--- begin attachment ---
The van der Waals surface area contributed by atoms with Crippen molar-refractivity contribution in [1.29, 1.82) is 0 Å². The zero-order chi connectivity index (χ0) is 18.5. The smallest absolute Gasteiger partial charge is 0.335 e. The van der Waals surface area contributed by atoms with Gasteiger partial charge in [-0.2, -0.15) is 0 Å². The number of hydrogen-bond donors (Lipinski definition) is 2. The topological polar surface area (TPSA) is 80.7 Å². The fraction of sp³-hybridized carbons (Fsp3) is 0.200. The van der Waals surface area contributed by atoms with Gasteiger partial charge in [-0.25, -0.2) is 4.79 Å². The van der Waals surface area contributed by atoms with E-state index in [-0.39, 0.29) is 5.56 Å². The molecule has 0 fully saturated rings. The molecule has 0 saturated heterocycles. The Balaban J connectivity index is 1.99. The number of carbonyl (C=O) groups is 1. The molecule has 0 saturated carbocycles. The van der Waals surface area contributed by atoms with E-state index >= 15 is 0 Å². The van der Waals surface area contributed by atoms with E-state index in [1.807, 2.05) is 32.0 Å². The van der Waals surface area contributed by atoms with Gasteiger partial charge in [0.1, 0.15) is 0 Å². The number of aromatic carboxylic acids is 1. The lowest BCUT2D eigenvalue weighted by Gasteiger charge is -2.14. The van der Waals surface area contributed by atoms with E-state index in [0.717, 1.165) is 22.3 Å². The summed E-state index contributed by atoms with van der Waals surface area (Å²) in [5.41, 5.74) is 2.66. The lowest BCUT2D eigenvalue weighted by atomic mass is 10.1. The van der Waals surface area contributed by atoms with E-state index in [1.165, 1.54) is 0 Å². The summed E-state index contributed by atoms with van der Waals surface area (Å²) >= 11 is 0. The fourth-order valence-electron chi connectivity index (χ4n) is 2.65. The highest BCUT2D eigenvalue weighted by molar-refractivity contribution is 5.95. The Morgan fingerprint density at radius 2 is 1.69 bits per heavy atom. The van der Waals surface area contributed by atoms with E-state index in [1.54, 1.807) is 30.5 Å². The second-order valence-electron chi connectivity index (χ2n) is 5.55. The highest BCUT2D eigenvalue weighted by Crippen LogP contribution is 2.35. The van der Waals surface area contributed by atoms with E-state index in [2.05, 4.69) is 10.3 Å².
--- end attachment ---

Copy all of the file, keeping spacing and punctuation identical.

The van der Waals surface area contributed by atoms with Crippen molar-refractivity contribution in [1.29, 1.82) is 0 Å². The zero-order chi connectivity index (χ0) is 18.5. The smallest absolute Gasteiger partial charge is 0.335 e. The van der Waals surface area contributed by atoms with Gasteiger partial charge in [-0.2, -0.15) is 0 Å². The number of hydrogen-bond donors (Lipinski definition) is 2. The topological polar surface area (TPSA) is 80.7 Å². The fraction of sp³-hybridized carbons (Fsp3) is 0.200. The van der Waals surface area contributed by atoms with Gasteiger partial charge in [-0.25, -0.2) is 4.79 Å². The van der Waals surface area contributed by atoms with E-state index in [-0.39, 0.29) is 5.56 Å². The molecule has 0 fully saturated rings. The molecule has 0 saturated heterocycles. The Balaban J connectivity index is 1.99. The number of carbonyl (C=O) groups is 1. The molecule has 0 saturated carbocycles. The van der Waals surface area contributed by atoms with E-state index >= 15 is 0 Å². The van der Waals surface area contributed by atoms with E-state index in [1.807, 2.05) is 32.0 Å². The van der Waals surface area contributed by atoms with Gasteiger partial charge in [0.1, 0.15) is 0 Å². The number of aromatic carboxylic acids is 1. The lowest BCUT2D eigenvalue weighted by Gasteiger charge is -2.14. The van der Waals surface area contributed by atoms with E-state index in [0.717, 1.165) is 22.3 Å². The summed E-state index contributed by atoms with van der Waals surface area (Å²) in [5.41, 5.74) is 2.66. The lowest BCUT2D eigenvalue weighted by atomic mass is 10.1. The van der Waals surface area contributed by atoms with E-state index in [1.165, 1.54) is 0 Å². The summed E-state index contributed by atoms with van der Waals surface area (Å²) >= 11 is 0. The fourth-order valence-electron chi connectivity index (χ4n) is 2.65. The highest BCUT2D eigenvalue weighted by molar-refractivity contribution is 5.95. The Morgan fingerprint density at radius 2 is 1.69 bits per heavy atom. The van der Waals surface area contributed by atoms with E-state index in [1.54, 1.807) is 30.5 Å². The second-order valence-electron chi connectivity index (χ2n) is 5.55. The highest BCUT2D eigenvalue weighted by Crippen LogP contribution is 2.35. The van der Waals surface area contributed by atoms with E-state index in [2.05, 4.69) is 10.3 Å².